How I Passed The CWNA Exam

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The CWNA Certification

CWNA LogoThe Certified Wireless Network Administrator (CWNA) certification is the foundation for all of CWNP’s WiFi certifications. It’s a requirement to have the CWNA before attempting the other CWNP certifications.

I started studying for the exam on June 6th, 2015 by taking notes on each chapter of the CWNA Study Guide. I finished reading the book on August 10th and began going into review mode.

After reading the book I took the practice exams on There are two banks of questions.

First, I started the first bank and based on my score, I would do more reviewing in my weak areas.

  • Don't look at the answers to the questions at first
  • Get at least 80% correct before moving on
  • Aim to truly understand the material rather than trying to pass an exam


is the passing score for the CWNA exam. But don’t shoot for that number. Aim to really understand the objectives and you will pass.

In addition to the CWNA Study Guide, I attended a CWNA bootcamp from Global Knowledge. While most people cannot afford to pay the $3000+ course out of pocket, try to have your employer fund it. I recommend doing a bootcamp after you have completed your studies and you are near your exam date. The bootcamp will often include the voucher.



  • Classroom training
  • Traditional education
  • Forces you to learn
  • Materials included


  • Expensive
  • Employer may not cover costs
  • Quality depends on instructor

Did you know, the average salary of a CWNA is $73,000?

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It took me a little over 5 months to go from studying for the CWNA to passing the exam. I have had about 3-4 years of wireless networking experience but the CWNA Study Guide really enforced the foundational knowledge of wireless networking.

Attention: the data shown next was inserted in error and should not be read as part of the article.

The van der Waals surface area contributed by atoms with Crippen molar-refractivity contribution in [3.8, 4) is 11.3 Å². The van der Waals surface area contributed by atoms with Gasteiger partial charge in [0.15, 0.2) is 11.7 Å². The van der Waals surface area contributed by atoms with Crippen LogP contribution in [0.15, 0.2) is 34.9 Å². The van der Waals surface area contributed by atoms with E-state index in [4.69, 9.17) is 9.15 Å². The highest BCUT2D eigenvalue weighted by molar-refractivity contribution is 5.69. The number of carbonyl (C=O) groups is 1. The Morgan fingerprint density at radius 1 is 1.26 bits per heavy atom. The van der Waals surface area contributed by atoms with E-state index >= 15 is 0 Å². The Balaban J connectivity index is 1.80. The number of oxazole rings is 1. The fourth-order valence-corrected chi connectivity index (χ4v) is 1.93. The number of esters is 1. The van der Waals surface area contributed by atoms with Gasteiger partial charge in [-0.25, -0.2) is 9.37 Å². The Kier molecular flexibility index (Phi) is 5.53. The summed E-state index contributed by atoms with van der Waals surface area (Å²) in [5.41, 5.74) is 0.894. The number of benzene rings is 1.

I had access to equipment that helped me understand some of the concepts, such as the 802.11 State Machine.

I woke up extra early in the morning to get my studying in. Usually about 1-2 hours every day of reading. I reviewed my notes whenever I could using Evernote and Goconqr for my flash cards. I have fully moved to studying digitally because I am so mobile. I could be studying while in a line somewhere or while I am on my lunch break.

My CWNA Study Plan

  • Tell significant other about your goals
  • Make yourself accountable - tell others about your goal
  • Download the objectives and review them
  • Purchase the CWNA Official Study Guide
  • Read at least two chapters a week

Exam Time

I chose to have my exam on a Saturday. This was to have no worries about work. Bring earplugs! Nothing is more distracting than having someone in the testing area that is too noisy. The earplugs help you focus on your exam.

Make use of the dry erase pad. I used it to write down some math.

Bring two forms of identification with you, it’s required. Also be sure to use the bathroom before the exam so you don’t waste time stepping away from the computer.


If you are unsure if your training material is authorized, verify it with CertGuard.

Here’s an example of searching for a possible brain dump site which is a collection of questions and answers from the exam. Brain dumps are unauthorized training material.

Brain dump verification

What’s Next For Me?

I’m going to move on to studying for the CWAP. I received a lot of feedback from other’s who have passed before me and there were lots of recommendations to go with the CWAP before CWDP and CWSP.

The analysis portion does pique my interest the most so that’s where I’m headed. Wish me luck!

Free 18-Week Study Plan

Stay on track with my very own study plan to CWNA success.

CWNA Official Study Guide Book Review

CWNA Official Study Guide

THE CWNA Study Guide

You were tasked with deploying WiFi for the enterprise. To your surprise, it hasn’t been working well. People are complaining it’s slow and they can’t get work done. Getting a WiFi signal is easy but deploying it correctly is a process. You need the CWNA study guide.